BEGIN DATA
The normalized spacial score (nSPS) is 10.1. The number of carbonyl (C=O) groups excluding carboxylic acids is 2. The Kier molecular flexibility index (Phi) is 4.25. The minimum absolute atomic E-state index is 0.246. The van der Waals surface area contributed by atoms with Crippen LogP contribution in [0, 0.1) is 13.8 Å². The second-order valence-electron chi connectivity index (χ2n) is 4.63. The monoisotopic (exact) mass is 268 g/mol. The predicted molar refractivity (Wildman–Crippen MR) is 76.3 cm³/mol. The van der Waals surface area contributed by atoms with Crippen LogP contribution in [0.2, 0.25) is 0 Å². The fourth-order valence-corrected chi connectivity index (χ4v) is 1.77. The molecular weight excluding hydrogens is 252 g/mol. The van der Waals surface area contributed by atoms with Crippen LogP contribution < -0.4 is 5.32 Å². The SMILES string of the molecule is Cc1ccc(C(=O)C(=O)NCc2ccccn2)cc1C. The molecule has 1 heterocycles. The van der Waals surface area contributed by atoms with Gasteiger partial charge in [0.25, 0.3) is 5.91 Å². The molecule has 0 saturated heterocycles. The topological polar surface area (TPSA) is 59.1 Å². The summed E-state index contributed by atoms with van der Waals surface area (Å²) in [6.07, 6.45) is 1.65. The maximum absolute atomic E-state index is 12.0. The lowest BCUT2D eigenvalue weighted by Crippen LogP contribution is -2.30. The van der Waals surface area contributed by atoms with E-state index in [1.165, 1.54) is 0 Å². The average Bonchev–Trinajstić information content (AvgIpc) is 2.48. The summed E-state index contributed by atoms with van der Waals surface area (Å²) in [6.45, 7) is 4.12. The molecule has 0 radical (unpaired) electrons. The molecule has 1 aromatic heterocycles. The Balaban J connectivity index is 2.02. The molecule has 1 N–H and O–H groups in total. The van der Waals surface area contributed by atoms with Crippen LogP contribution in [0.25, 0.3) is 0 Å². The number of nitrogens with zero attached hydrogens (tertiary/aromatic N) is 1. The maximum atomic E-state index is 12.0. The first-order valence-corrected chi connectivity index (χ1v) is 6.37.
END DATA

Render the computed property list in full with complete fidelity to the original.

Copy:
The normalized spacial score (nSPS) is 10.1. The number of carbonyl (C=O) groups excluding carboxylic acids is 2. The Kier molecular flexibility index (Phi) is 4.25. The minimum absolute atomic E-state index is 0.246. The van der Waals surface area contributed by atoms with Crippen LogP contribution in [0, 0.1) is 13.8 Å². The second-order valence-electron chi connectivity index (χ2n) is 4.63. The monoisotopic (exact) mass is 268 g/mol. The predicted molar refractivity (Wildman–Crippen MR) is 76.3 cm³/mol. The van der Waals surface area contributed by atoms with Crippen LogP contribution in [0.2, 0.25) is 0 Å². The fourth-order valence-corrected chi connectivity index (χ4v) is 1.77. The molecular weight excluding hydrogens is 252 g/mol. The van der Waals surface area contributed by atoms with Crippen LogP contribution < -0.4 is 5.32 Å². The SMILES string of the molecule is Cc1ccc(C(=O)C(=O)NCc2ccccn2)cc1C. The molecule has 1 heterocycles. The van der Waals surface area contributed by atoms with Gasteiger partial charge in [0.25, 0.3) is 5.91 Å². The molecule has 0 saturated heterocycles. The topological polar surface area (TPSA) is 59.1 Å². The summed E-state index contributed by atoms with van der Waals surface area (Å²) in [6.07, 6.45) is 1.65. The maximum absolute atomic E-state index is 12.0. The lowest BCUT2D eigenvalue weighted by Crippen LogP contribution is -2.30. The van der Waals surface area contributed by atoms with E-state index in [1.165, 1.54) is 0 Å². The average Bonchev–Trinajstić information content (AvgIpc) is 2.48. The summed E-state index contributed by atoms with van der Waals surface area (Å²) in [6.45, 7) is 4.12. The molecule has 0 radical (unpaired) electrons. The molecule has 1 aromatic heterocycles. The Balaban J connectivity index is 2.02. The molecule has 1 N–H and O–H groups in total. The van der Waals surface area contributed by atoms with Crippen LogP contribution in [0.25, 0.3) is 0 Å². The number of nitrogens with zero attached hydrogens (tertiary/aromatic N) is 1. The maximum atomic E-state index is 12.0. The first-order valence-corrected chi connectivity index (χ1v) is 6.37.